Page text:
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Need more space? Exploring the realities of living in a small home

Dr Jenny Preece introduces a new CaCHE research project which will consider why homes are so small in the UK and explore experiences of those who live in these kinds of properties.

Space standards were introduced in England in the late 19th century, stemming from public health concerns around overcrowding and disease. Nearly 150 years later, we are in the grip of a global public health emergency, and our housing conditions are once again centre stage. As previous blogs have already highlighted, the crisis created by Coronavirus exacerbates existing inequalities in our housing system and affects our experience of home. Although just one factor, the amount of dwelling space that we have impacts on how we feel about the homes we live in – and in a period when we are all spending more time at home, this is likely to be magnified. It may even change what we think is important when we look for a home. Whilst some households flee urban areas for second homes in the countryside, others face new pressures as dwelling space has to be utilised for more activities, and by more household members.

As a research team, our interest in house size pre-dated the pandemic, as it is a dimension of home that speaks to a wide range of contemporary housing issues. In particular, we are interested in exploring the trade-offs that households make in their decisions about where they live. For example, some commentators have argued that micro-homes expand choices in high-cost markets, enabling individuals to live close to work and amenities, and for land to be used more efficiently by developing a larger number of homes. However, a more critical view locates micro-apartments as an outcome of pressured urban housing markets, which exploit the crisis in our housing system in order to extract maximum profit from the smallest living spaces. There is also growing concern over the quality of some of the housing being produced, particularly through office to residential conversions under permitted development rights in England.

Whilst there have been numerous media reports on the growth of new micro-apartments, tiny houses, and office to residential developments, it is important to remember that around 80% of the buildings that will be occupied in 2050 have already built. This means that as well as some of these newer forms of housing, we must not ignore more ‘traditional’ housing stock. Our research will also consider dwellings such as terraced houses, which are some of the most common small dwelling spaces. In our home of Sheffield, which contains many areas dominated by pre- and inter-war terraced housing, some analyses have awarded the city the title of having the smallest homes in the UK. In many areas, these properties are also sub-divided for flats or are utilised by multiple occupants in flatshares.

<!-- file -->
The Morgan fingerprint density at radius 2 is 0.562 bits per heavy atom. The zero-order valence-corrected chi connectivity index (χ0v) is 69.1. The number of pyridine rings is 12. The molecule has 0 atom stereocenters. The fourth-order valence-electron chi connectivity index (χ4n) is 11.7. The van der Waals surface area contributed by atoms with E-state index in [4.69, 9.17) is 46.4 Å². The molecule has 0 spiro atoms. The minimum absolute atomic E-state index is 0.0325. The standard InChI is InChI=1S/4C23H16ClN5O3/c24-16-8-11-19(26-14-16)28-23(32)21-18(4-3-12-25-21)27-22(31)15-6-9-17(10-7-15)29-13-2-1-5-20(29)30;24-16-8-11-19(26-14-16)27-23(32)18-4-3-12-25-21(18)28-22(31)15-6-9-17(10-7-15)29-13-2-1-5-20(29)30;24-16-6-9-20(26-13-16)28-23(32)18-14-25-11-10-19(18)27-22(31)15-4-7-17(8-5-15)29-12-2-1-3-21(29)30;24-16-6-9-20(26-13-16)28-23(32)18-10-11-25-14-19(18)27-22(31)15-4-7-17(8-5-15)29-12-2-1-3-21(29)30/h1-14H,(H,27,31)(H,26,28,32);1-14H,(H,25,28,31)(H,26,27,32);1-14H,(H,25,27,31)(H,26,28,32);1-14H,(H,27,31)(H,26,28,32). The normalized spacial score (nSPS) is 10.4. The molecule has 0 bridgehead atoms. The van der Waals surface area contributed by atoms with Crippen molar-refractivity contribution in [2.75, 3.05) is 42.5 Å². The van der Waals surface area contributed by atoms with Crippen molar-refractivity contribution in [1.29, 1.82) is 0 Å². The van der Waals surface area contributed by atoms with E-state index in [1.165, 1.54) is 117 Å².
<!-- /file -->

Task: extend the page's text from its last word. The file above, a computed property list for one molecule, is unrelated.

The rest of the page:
We recognise that the notion of a ‘small home’ is related not just to the absolute dwelling space per occupant, but also to how a home is used, by whom, and for what activities. This is not static, but varies according to our life stage and household circumstances. We will be revisiting the notion of utility, which was fundamental to the development of space standards and remains central to Scottish planning policy. This is yet another example of diverging housing policy across the UK, and we will be working across England and Scotland as part of our research.

Finally, whilst the first phase of our research will be focused on understanding resident experiences of different kinds of small homes, in the autumn we will also seek the views of a range of stakeholders to understand the policy, regulatory, and enforcement frameworks around housing size in England and Scotland. In short, we want to understand how we got to where we are, building some of the smallest houses in Europe by floor area, and where we go from here. As Julia Parks notes in her history of space standards, “there is no doubt that we need to build many more homes but it is a mistake to believe that focussing on numbers at the expense of space and quality, serves anyone well. This approach rarely works in the beginning, and it never works in the end”.

We look forward to speaking to residents and stakeholders in the coming weeks and months, to explore life before – and during – the lockdown, setting this in the larger context of work around space standards, (de)regulation, housing aspirations, and the experience of home.

Dr Jenny Preece is a Research Associate at the UK Collaborative Centre for Housing Evidence. 

Photo by Charles Deluvio on Unsplash

 
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Date: June 1, 2020 1:51 pm

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